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Summarising data / Levels of measurement / Introduction to SPSS Topic 2.

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Presentation on theme: "Summarising data / Levels of measurement / Introduction to SPSS Topic 2."— Presentation transcript:

1 Summarising data / Levels of measurement / Introduction to SPSS Topic 2

2 2 Main Issues for this session Levels of measurement Data types: nominal, ordinal, interval, ratio Linking data types to statistical analyses Introduction to SPSS

3 3 Reading Chapter 2 and Chapter 3 Frequency Distributions and Graphic Representation Fundamentals of Statistical Reasoning in Education, Colardarci et al.

4 4 Levels of measurement SequentialMagnitudeZero pointExample Descriptive Statistics Nominal Percent, ratio, frequency Ordinalx IntervalxxArbitrary Mean, SD, Min, Max RatioxxAbsolute

5 5 Preparing a questionnaire and codebook Example questionnaire: Example codebook: Example codebooks: WB_Pupil_MP.doc Pupil_codebooks.xls

6 6 Codebook - 1 A codebook should be prepared as a questionnaire is developed The purposes of a codebook are To facilitate data entry, with codes shown on the questionnaire if possible To plan for analysis; to help with determining the types of analyses that are appropriate.

7 7 Codebook - 2 Numeric codes are easier to enter than alphabetic codes Consider the appropriate field width and range of answers. These can be useful feedback to questionnaire design as well. Decide how to handle missing responses

8 8 Getting data into SPSS - 1 The EXCEL file contains the pupil questionnaire data Import this data set into SPSS: Start SPSS Puipl_data.xls

9 9 Getting data into SPSS - 2 Select from Menu File -> Open -> Data

10 10 Getting data into SPSS - 3 Find the folder where the EXCEL file is stored. In the file open dialog box, make sure the file type is set to xls. File type set to xls Select file Pupil_data.xls

11 11 Getting data into SPSS - 4 Make sure the check box for Read variable names from the first row of data is checked. (The EXCEL file has variable names in the first row, and these will be read in as SPSS variable names as well. Check this box

12 12 Toggle between data view and variable view The tab at the bottom left corner shows the data view or variable view. Data view or Variable view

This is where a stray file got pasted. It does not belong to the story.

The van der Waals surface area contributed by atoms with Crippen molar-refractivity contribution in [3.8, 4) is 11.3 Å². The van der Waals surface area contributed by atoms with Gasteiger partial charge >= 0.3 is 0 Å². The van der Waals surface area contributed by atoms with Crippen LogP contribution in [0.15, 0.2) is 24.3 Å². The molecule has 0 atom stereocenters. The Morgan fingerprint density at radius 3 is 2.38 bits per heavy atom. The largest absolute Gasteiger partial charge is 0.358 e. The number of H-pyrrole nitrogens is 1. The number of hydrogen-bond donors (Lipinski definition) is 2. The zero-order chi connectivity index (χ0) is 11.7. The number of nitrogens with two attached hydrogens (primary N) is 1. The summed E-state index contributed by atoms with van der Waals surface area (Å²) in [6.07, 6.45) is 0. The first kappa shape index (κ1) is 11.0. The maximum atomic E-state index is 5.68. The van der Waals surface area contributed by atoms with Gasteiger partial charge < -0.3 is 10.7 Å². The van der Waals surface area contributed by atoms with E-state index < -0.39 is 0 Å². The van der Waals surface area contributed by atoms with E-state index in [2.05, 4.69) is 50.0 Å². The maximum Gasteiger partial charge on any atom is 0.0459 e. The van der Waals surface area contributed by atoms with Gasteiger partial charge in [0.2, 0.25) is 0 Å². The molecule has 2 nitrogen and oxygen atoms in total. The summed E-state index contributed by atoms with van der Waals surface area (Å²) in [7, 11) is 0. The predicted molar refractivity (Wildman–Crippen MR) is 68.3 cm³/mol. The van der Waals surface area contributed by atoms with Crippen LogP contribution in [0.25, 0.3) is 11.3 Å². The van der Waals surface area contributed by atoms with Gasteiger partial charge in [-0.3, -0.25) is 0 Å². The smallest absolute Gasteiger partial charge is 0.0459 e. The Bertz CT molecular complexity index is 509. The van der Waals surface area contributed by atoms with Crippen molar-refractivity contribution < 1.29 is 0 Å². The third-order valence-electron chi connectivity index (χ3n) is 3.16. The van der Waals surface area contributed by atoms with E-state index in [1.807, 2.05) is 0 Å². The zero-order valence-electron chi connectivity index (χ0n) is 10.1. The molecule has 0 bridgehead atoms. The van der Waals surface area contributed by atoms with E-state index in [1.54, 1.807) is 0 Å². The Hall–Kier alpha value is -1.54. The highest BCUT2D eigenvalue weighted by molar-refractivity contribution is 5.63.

13 13 Add Variable labels for variables 4 to 9 (PDOBDD to PHOMLANG) Variable label

14 14 Add Value labels for variable PSEX (The column after Variable Labels). Click in the value labels cell and the following dialog box appears

15 15 Add missing values for variable PSEX (The column after Value Labels) Click in the Missing values cell and a dialog box appears. Enter values representing missing values

16 16 Practice for other variables Set variable labels, value labels and missing values for some other variables Copy and pasting value labels and missing values from a set of cells to other cells can be done. Make sure you save the file often!!

17 17 Frequencies For which types of variables, will it be appropriate to compute frequencies? Nominal, ordinal, interval and ratio? For which types of variables, will it be appropriate to compute averages? Nominal, ordinal, interval and ratio?

18 18 Compute frequencies in SPSS -1 Select from menu Analyze -> Descriptive Statistics -> Frequencies

19 19 Compute frequencies in SPSS -2 Select the variables in the left-hand box and move them to the right-hand box. Press OK.

20 20 Compute frequencies in SPSS -3 Explore the options under the Statistics and Charts buttons, and see what kinds of output you can produce. Compute frequencies for other variables as a practice.

21 21 Constructs in a questionnaire - 1 Sometimes we are interested in a measure that is not directly obtainable/observable as questions like are you a boy or a girl. For example, socio-economic status is something that we have an interest in, but it is a concept (like well-being) rather than something that we can see and directly measure. Such concepts are often called constructs, or latent variables.

22 22 Constructs in a questionnaire - 2 Sociologists and statisticians have developed methodologies to measure constructs (or latent variables). Psychometrics is the science of the measurement of latent variables. The field of psychometrics include classical test theory (CTT) and item response theory (IRT)

23 23 Constructs in a questionnaire - 3 To measure a construct, typically a number of observable indicators are collected (e.g., through a questionnaire). The data from these indicators are aggregated in some way (e.g., to form a total score) to be used as a measure of the construct for each individual.

24 24 Constructs in a questionnaire - 4 A simple way to aggregate the indicators into a measure for a construct is just to sum the scores for the set of questions for each student. These sums (or measures of the constructs) can then be used as new variables as the basis of further statistical analysis. There are more sophisticated ways to aggregate the indicator scores into a construct score (e.g, using item response theory models).

25 25 Constructs in a questionnaire - 5 In SPSS, calculate sum scores for each construct you identified, for each student. You can then use these new variables for further analyses. Watch animated demo on how to compute sum scores. HowToComputeSumScores_demo.swf

26 26 Outline Categorical variables (ordinal and nominal) Continuous variables (interval and ratio)

27 27 Download from subject website Data file from TIMSS 2003 study for Australia TIMSS2003AUS.sav Student Questionnaire from TIMSS 2003 study for Australia T03_Student_8.pdf

28 28 Categorical data Nominal - numbers are used only as labels for different objects within a set. For example, gender idbook (there are 12 different test booklets) Ordinal - numbers are used to reflect the rank order of objects within a set according to a specific criterion bsbgbook (number of books in the home) bsbgmfed (mothers education level)